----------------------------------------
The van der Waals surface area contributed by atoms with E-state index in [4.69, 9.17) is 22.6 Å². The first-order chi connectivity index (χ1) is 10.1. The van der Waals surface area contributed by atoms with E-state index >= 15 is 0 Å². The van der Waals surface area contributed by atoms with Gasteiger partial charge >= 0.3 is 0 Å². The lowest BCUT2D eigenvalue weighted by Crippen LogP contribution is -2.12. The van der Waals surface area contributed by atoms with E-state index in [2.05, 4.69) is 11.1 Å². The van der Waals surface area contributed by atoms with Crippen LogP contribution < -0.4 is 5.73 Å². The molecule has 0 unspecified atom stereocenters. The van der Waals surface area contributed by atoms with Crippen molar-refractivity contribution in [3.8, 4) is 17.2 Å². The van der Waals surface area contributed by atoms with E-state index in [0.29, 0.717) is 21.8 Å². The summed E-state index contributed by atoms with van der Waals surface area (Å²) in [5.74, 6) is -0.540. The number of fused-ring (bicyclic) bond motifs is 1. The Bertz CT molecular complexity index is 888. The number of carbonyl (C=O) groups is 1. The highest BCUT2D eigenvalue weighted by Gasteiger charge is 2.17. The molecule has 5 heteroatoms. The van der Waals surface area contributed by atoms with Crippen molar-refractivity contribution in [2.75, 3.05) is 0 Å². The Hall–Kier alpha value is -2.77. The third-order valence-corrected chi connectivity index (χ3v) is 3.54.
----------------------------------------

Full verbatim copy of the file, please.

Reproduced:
The van der Waals surface area contributed by atoms with E-state index in [4.69, 9.17) is 22.6 Å². The first-order chi connectivity index (χ1) is 10.1. The van der Waals surface area contributed by atoms with E-state index >= 15 is 0 Å². The van der Waals surface area contributed by atoms with Gasteiger partial charge >= 0.3 is 0 Å². The lowest BCUT2D eigenvalue weighted by Crippen LogP contribution is -2.12. The van der Waals surface area contributed by atoms with E-state index in [2.05, 4.69) is 11.1 Å². The van der Waals surface area contributed by atoms with Crippen LogP contribution < -0.4 is 5.73 Å². The molecule has 0 unspecified atom stereocenters. The van der Waals surface area contributed by atoms with Crippen molar-refractivity contribution in [3.8, 4) is 17.2 Å². The van der Waals surface area contributed by atoms with E-state index in [0.29, 0.717) is 21.8 Å². The summed E-state index contributed by atoms with van der Waals surface area (Å²) in [5.74, 6) is -0.540. The number of fused-ring (bicyclic) bond motifs is 1. The Bertz CT molecular complexity index is 888. The number of carbonyl (C=O) groups is 1. The highest BCUT2D eigenvalue weighted by Gasteiger charge is 2.17. The molecule has 5 heteroatoms. The van der Waals surface area contributed by atoms with Crippen molar-refractivity contribution in [2.75, 3.05) is 0 Å². The Hall–Kier alpha value is -2.77. The third-order valence-corrected chi connectivity index (χ3v) is 3.54.